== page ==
You think a long tap and pressing that Delete option is all it takes to erase a message from the database of WhatsApp?
Oops! You are wrong!
An iOS engineer named Jonathan Zdziarski has proved it’s the other way. Means, the delete button is not the final word to erasing WhatsApp messages.
WhatsApp has rolled out a massive change with an update in April to prevent third-party intervention to have a sneak peek at the chat. They have established end-to-end encryption to make their tagline (privacy and security is in our DNAs) to appear strong.
But Zdziarski’s blog post has revealed that one can retrieve the messages with the help of a backup utility and he has explained how he did so.
When you delete a message, it is true that you can’t find it anywhere on the app. But from the backup files, you can have it by digging to the codes as the SQLite database keeps the same deep down among the codes.
Recently, WhatsApp was in the news after a court in Brazil banned it for not allowing to have a look at the logs of messages users send. Though the higher court has removed the order, this great revelation has become a dark mark on the security policy of WhatsApp.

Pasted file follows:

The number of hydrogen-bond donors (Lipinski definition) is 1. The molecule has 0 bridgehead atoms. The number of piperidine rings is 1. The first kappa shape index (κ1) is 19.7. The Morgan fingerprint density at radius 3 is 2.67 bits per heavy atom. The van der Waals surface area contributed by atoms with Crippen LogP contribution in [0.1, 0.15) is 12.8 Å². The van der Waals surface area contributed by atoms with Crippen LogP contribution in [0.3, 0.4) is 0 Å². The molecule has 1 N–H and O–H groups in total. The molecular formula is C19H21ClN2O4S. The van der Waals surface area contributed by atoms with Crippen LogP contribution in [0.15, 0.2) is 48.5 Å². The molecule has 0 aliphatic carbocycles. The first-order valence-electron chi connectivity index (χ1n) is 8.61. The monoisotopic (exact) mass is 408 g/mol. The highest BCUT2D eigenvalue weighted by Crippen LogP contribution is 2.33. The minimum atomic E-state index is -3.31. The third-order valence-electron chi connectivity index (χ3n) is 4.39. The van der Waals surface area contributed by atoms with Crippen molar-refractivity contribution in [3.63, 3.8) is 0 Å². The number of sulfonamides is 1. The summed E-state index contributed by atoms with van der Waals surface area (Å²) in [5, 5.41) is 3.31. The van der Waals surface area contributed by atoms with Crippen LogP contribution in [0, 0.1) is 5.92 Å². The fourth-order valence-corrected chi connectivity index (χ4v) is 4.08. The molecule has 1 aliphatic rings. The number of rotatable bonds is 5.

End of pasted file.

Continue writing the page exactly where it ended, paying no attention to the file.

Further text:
He has used the app on an iPhone in which iCloud is the option to take backups. Obviously, it stores WhatsApp details within the backup too.
You can read the rest in his own words.
“To test, I installed the app and started a few different threads. I then archived some, cleared, some, and deleted some threads. I made a second backup after running the “Clear All Chats” function in WhatsApp. None of these deletion or archival options made any difference in how deleted records were preserved. In all cases, the deleted SQLite records remained intact in the database.”
And, he further adds that the safest solution here is to delete the app only.
The issue becomes even worst that iCloud has not a hard encryption. So, the law enforcements can check your messages when they want to, as they are equipped with the tools to bypass the password of your backup service. And, they will not have to struggle with the end-to-end encryption of WhatsApp.
He is suggesting an effective method to prevent the leakage of your messages. Which is
“Use iTunes to set a long, complex backup password for your phone. Do NOT store this password in the keychain, otherwise it could potentially be recovered using Mac forensics tools. This will cause the phone to encrypt all desktop backups coming out of it, even if it’s talking to a forensics tool.”
The problem is not with WhatsApp only. The same can be experienced with some other messaging apps as well including iMessage. The messages are stored in messages.db file in the iCloud backup.
But it protrudes given the fact that WhatsApp boasts a lot about the preference they give to users’ security.
I hope they will roll out an update soon with the solution